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In HTML5 First Look, author James Williamson introduces the newest HTML specification, providing a high-level overview of HTML5 in its current state, how it differs from HTML 4, the current level of support in various browsers and mobile devices, and how the specification might evolve in the future. Exercise files accompany the course.
One of the more confusing aspects of creating documents with HTML5 is when to use elements like section, aside, article, header, footer, and nav to structure content. While reading the definition of these elements within the specification can certainly help, understanding the algorithm that HTML5 uses to outline documents can add even further clarity to the subject. HTML5 contains many algorithms that instruct user agents how to handle HTML.
Some deal with parsing code, error handling, how to parse badly formed code, and how to handle form submittal. The outline algorithm details how sectioning content should be parsed to build an outline of the current document. Using the rules for the outline algorithm, you can ensure that your page is structured exactly the way you want it to be. This can be useful from a semantic standpoint for accessibility reasons or to make your content easier to syndicate. One of the easiest ways to picture the outline algorithm is to imagine your page as a table of contents.
In a typical table of contents you would list the most important sections as individual items and then list interior sections nested within them. So how does HTML5 decide which parts of your page are used to structure and create your outline? Going back to the content model discussion we had earlier, HTML5 examines how section and heading content is structured within the document to create the outline. The algorithm starts with the body tag and establishes that as the outline's section root.
The parser then walks down the elements in the document in order to establish its structure. Each time a new section is found, another item is added to the outline. If the section contains a heading, the heading is used to name the section. Since sections are treated as containers any new sections created within an existing one are nested in the outline. So what elements create a new section? Again, let's look at the sectioning content model. The article, aside, nav, and section elements will all generate a new section.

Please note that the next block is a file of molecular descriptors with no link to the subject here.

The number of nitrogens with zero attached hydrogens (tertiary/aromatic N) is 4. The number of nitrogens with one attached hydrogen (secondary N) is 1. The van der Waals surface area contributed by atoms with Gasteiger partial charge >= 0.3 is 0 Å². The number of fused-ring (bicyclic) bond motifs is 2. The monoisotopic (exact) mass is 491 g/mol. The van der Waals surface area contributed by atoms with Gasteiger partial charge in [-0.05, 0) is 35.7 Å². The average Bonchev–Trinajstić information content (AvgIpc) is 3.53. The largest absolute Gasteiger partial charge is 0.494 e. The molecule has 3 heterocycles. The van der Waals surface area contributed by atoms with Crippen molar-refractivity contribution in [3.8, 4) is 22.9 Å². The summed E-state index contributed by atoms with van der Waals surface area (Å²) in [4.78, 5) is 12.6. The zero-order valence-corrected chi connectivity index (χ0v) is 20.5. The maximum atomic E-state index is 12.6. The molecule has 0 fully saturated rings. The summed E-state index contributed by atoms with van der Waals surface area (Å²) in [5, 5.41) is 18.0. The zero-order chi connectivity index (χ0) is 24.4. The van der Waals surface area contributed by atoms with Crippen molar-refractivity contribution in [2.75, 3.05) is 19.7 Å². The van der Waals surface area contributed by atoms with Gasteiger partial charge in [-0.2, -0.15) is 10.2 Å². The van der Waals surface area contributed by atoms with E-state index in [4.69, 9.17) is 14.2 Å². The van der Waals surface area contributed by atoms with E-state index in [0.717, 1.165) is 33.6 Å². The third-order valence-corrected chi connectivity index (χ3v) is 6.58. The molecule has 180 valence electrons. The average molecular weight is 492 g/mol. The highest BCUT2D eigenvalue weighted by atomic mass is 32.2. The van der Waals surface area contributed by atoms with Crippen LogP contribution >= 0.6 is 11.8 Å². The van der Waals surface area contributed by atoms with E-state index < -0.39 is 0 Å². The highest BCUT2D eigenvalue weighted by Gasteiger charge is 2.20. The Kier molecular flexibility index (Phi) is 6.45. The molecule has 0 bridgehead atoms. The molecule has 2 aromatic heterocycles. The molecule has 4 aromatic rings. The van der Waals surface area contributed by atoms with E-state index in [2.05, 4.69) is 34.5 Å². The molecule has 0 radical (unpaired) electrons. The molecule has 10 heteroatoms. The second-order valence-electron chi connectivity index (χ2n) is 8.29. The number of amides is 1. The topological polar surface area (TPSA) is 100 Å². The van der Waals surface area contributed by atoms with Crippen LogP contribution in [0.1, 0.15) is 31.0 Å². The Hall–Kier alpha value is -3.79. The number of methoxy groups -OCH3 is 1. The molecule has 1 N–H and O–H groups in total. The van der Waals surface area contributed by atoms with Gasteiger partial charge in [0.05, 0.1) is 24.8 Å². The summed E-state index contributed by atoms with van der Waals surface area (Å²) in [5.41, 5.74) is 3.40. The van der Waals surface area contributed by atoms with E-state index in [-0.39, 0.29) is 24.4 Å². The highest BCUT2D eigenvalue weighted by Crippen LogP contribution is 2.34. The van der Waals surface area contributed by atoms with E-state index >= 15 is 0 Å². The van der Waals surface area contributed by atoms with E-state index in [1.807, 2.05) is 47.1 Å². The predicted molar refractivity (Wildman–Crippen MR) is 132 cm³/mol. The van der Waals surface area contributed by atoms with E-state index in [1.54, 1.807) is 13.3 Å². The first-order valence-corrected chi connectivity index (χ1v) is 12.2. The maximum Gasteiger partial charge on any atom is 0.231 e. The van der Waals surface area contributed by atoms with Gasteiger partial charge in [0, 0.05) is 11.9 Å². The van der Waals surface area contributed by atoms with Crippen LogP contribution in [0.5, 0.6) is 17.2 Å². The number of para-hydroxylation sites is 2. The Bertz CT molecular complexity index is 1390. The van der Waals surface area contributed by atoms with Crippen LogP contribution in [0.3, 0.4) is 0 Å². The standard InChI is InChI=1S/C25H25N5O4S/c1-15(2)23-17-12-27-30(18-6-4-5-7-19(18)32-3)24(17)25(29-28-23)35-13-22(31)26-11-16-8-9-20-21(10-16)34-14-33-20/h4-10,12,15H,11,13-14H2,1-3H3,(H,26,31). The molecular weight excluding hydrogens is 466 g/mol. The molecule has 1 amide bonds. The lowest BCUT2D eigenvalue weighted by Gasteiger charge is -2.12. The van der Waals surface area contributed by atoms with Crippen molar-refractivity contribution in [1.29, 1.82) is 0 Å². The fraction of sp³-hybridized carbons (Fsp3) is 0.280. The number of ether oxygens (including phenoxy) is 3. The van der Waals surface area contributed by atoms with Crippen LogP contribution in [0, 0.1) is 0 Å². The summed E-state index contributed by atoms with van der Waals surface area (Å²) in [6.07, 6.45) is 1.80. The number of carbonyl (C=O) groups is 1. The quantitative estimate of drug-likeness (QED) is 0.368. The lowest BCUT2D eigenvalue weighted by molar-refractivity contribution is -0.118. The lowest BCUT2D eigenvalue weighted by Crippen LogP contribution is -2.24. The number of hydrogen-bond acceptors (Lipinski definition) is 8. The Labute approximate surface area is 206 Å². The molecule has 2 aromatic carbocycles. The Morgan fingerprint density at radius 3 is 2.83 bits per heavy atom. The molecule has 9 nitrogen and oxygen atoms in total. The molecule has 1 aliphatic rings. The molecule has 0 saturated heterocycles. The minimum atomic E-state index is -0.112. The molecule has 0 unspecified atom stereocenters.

Their use in fact should be restricted to only when you intend to create a new section in your document. Now, one thing that can be a little tricky here is the use of headings within sections. The first heading content element in a section is used to define a heading for that section. After that, any additional headings will create new nested headings based on their ranks. It's easier to visualize this than explain it. So let's look at a few examples. So here we have a little bit of HTML markup.
Now, this code would create this outline. Now, what if the second review had subheadings within it? Now let's add a few heading tags here. Okay. So by adding a few headings we get the following outline. Note that the rankings of the headings determine whether they are child or parent nodes within the outline. Headings with the same or greater rankings create a new section whereas headings with a lower ranking create a nested section.
If you take a moment to write a brief outline of your page before you begin coding it, you'll be well on your way to understanding your pages initial structure and the elements you should use to construct it.
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